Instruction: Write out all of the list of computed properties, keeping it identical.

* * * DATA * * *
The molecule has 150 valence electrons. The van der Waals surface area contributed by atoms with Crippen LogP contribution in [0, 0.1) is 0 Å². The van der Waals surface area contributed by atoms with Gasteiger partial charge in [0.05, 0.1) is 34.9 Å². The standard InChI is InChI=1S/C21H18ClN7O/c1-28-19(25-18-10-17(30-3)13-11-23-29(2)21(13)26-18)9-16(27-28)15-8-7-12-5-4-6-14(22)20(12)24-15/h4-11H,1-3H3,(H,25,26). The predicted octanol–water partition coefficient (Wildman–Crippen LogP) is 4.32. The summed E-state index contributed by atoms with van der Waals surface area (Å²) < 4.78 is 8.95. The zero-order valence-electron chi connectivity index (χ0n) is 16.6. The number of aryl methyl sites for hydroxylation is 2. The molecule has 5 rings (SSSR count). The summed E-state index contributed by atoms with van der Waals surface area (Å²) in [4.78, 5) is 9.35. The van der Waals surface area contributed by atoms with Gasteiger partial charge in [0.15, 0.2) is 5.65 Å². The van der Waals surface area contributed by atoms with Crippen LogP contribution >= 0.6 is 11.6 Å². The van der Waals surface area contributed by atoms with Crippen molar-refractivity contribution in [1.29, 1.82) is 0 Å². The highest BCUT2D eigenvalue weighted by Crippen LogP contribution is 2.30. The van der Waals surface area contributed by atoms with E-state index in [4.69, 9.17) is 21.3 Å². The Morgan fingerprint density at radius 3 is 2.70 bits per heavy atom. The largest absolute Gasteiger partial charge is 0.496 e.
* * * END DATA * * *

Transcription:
The molecule has 150 valence electrons. The van der Waals surface area contributed by atoms with Crippen LogP contribution in [0, 0.1) is 0 Å². The van der Waals surface area contributed by atoms with Gasteiger partial charge in [0.05, 0.1) is 34.9 Å². The standard InChI is InChI=1S/C21H18ClN7O/c1-28-19(25-18-10-17(30-3)13-11-23-29(2)21(13)26-18)9-16(27-28)15-8-7-12-5-4-6-14(22)20(12)24-15/h4-11H,1-3H3,(H,25,26). The predicted octanol–water partition coefficient (Wildman–Crippen LogP) is 4.32. The summed E-state index contributed by atoms with van der Waals surface area (Å²) < 4.78 is 8.95. The zero-order valence-electron chi connectivity index (χ0n) is 16.6. The number of aryl methyl sites for hydroxylation is 2. The molecule has 5 rings (SSSR count). The summed E-state index contributed by atoms with van der Waals surface area (Å²) in [4.78, 5) is 9.35. The van der Waals surface area contributed by atoms with Gasteiger partial charge in [0.15, 0.2) is 5.65 Å². The van der Waals surface area contributed by atoms with Crippen LogP contribution >= 0.6 is 11.6 Å². The van der Waals surface area contributed by atoms with Crippen molar-refractivity contribution in [1.29, 1.82) is 0 Å². The highest BCUT2D eigenvalue weighted by Crippen LogP contribution is 2.30. The van der Waals surface area contributed by atoms with E-state index in [4.69, 9.17) is 21.3 Å². The Morgan fingerprint density at radius 3 is 2.70 bits per heavy atom. The largest absolute Gasteiger partial charge is 0.496 e.